Opinion

Fire levy raises tough questions

When does “enough” become “too much”?

That question informs the decision-making each time a property tax measure goes before voters.

Earlier this month, islanders could not be rallied in sufficient number to approve an 8 percent per year hike in the park district’s tax receipts; park officials are considering new revenue streams and cutbacks as they plan a second levy attempt. And come May, those same voters will decide the Bainbridge Island Fire Department’s proposed levy “lid lift” – raising the base property taxes collected by the department – a tax hike of fully 20 percent per year, to fund operations and new equipment purchases through 2010.

As reported elsewhere in today’s issue, two former fire officials and a citizen activist group have stepped forward to challenge the department’s tax proposal. They concede they don’t have all the answers, and their answers may not be the right ones; at the same time, Doug Johnson and Ken Guy know more about the issues facing the fire district than anyone outside the department – they were on the inside. Their comments are worth considering today, before the levy is upon us. Some thoughts:

1. Given that an overwhelming percentage of the BIFD’s calls are for medical emergencies, not fires, why not impose a transport fee to generate a matching revenue stream? Such fees are routinely imposed by other departments. Fire chief Jim Walkowski counters that such a move could actually increase department costs; if so, the reasons need to be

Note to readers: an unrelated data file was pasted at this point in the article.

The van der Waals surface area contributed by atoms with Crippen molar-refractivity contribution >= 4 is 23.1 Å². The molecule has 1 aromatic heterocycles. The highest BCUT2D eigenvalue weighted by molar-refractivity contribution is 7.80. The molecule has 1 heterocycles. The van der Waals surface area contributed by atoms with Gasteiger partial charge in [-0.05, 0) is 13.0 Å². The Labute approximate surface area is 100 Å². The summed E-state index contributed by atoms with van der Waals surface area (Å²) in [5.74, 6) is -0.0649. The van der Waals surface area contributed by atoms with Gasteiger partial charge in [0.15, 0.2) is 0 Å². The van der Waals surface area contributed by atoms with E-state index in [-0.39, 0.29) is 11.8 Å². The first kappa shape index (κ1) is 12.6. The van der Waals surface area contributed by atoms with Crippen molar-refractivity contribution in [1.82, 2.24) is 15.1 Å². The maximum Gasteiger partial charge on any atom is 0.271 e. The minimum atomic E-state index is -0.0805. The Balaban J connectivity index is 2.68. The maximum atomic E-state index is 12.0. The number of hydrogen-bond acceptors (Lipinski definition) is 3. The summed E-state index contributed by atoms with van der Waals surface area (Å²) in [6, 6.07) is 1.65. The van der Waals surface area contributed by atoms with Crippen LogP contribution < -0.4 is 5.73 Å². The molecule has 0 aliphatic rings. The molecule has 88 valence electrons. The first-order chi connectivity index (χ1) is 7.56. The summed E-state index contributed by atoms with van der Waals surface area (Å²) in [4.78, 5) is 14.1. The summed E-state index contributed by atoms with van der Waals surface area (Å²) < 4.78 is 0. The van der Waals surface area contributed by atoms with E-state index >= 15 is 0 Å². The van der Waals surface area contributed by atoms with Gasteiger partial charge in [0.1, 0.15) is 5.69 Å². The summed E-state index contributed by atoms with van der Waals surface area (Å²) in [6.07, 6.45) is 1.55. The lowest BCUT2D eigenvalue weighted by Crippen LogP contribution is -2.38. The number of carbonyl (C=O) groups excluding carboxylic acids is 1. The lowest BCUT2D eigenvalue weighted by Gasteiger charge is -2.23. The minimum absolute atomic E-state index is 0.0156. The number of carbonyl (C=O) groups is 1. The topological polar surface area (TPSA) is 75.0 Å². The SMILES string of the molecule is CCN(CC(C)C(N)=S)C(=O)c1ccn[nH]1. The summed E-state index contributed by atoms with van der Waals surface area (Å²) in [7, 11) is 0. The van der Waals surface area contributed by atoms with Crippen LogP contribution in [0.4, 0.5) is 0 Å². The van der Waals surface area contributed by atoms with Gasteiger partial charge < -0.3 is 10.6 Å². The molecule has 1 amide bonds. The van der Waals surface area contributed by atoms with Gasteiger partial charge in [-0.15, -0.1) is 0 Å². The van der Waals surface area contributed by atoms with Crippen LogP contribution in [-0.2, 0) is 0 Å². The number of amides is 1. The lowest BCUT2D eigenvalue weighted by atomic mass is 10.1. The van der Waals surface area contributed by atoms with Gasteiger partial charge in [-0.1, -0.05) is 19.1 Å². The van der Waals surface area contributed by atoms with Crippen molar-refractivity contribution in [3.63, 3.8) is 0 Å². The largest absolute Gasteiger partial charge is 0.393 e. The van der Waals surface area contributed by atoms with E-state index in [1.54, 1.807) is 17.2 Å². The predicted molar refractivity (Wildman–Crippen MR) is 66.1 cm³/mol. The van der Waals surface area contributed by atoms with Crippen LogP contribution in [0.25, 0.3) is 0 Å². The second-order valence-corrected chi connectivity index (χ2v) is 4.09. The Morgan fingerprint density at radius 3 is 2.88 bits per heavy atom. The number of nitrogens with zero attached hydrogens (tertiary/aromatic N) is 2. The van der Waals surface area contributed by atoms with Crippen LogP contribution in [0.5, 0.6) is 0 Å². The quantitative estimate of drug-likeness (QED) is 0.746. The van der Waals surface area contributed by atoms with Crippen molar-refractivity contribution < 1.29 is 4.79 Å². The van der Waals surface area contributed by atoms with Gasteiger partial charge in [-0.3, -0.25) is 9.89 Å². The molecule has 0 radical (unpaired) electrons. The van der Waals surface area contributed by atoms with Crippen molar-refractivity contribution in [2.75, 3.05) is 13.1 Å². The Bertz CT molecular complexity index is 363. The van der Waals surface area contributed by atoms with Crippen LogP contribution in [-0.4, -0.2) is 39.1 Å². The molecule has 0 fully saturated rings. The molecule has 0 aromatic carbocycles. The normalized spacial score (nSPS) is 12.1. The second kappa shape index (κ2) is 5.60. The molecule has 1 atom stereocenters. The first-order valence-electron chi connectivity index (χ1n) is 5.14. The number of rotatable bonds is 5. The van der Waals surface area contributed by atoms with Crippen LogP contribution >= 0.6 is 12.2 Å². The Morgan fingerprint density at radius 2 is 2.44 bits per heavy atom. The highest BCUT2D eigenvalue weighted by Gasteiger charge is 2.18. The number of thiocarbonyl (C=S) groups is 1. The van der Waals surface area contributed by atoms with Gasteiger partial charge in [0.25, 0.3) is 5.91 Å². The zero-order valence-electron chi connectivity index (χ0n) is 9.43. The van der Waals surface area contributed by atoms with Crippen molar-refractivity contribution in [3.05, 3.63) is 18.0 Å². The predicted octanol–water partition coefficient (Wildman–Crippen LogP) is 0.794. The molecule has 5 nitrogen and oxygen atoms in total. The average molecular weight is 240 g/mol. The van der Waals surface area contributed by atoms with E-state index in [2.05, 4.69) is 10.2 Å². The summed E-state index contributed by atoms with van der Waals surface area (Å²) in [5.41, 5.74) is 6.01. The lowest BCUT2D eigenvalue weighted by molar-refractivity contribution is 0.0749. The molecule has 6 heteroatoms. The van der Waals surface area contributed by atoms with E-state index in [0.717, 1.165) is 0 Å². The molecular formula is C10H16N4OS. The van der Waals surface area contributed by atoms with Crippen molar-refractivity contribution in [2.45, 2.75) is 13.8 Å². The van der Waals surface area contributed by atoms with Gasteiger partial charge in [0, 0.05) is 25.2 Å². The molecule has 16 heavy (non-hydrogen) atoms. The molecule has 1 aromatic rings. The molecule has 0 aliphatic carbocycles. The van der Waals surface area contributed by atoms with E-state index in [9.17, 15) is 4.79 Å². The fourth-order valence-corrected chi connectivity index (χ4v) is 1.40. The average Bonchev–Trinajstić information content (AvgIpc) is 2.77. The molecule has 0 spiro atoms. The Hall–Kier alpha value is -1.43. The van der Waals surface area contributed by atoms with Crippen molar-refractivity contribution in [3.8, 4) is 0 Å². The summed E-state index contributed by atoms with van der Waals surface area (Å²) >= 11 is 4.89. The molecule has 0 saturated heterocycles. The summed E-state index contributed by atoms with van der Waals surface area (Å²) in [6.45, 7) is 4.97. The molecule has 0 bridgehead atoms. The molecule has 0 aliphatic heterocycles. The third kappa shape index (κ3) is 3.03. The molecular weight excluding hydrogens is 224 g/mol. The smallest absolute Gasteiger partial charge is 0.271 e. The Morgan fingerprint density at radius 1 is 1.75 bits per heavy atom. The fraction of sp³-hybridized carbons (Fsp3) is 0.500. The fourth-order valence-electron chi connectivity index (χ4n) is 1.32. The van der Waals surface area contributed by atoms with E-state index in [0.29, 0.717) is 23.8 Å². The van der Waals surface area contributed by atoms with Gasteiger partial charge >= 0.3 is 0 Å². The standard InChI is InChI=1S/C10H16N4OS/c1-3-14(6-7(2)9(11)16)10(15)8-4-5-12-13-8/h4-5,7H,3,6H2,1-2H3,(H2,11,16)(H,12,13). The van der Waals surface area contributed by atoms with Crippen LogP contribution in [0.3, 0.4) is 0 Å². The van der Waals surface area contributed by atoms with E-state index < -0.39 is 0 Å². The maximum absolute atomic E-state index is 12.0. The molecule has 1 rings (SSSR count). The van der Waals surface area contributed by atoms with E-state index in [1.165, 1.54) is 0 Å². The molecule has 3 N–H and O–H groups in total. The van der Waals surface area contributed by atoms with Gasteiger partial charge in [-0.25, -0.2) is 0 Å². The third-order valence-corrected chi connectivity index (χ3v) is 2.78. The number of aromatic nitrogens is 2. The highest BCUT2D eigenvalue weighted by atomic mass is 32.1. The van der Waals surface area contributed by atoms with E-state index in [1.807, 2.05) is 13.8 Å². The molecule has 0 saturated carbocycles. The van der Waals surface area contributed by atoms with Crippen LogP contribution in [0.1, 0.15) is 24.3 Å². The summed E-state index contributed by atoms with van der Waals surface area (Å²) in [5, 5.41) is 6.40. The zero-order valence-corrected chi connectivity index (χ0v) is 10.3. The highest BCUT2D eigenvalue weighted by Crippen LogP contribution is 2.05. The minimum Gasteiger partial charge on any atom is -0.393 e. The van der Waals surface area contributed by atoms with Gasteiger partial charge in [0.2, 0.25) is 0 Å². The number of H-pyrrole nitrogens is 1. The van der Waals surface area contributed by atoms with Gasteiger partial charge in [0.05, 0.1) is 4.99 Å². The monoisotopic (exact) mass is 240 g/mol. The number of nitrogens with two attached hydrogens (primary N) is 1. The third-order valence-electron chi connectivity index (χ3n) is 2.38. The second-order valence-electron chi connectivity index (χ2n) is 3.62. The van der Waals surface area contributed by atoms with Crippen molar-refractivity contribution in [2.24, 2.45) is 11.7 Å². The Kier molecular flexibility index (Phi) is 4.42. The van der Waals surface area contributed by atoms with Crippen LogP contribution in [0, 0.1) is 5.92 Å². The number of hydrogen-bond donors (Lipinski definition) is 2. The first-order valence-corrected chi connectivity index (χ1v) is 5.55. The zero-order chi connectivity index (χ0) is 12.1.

articulated to those who see the intuitive appeal of user fees.

2. Should the department purchase new fire trucks by

issuing bond debt, to spread costs to future island residents? Or as an alternative, mightn’t the department go back to the voters for supplemental “excess levy” funding whenever new apparatus is called for? We suspect an occasional “fire truck levy” would be an easy sell with voters, and would have the added advantage of not taxing residents today for equipment the department doesn’t plan to purchase until three, four or five years down the road. Why the insistence on hoarding tax money for future big-ticket equipment purchases?

3. Should the department conduct its long-range planning and then decide how much money it needs, rather than asking for more money first and then planning how to spend it? Walkowski counters that new fire apparatus is needed regardless of the outcome of planning; that may be so, but planning may also bring forth new funding philosophies, like EMS transport fees and separate levies for capital needs.

4. A 20 percent property tax hike? Has this really been thought through?

We all count on effective fire protection and emergency response, and the Bainbridge community has long honored the service of our career firefighters and many volunteers. Questioning the wisdom of the fire/EMS levy property tax lid lift in no way diminishes their commitment and excellence.

At the same time, any taxing agency that in the current

economic climate asks for 20 percent more tax revenue – not just next year, but in perpetuity – should be ready to give an account of itself before the levy election. Let’s hear it.

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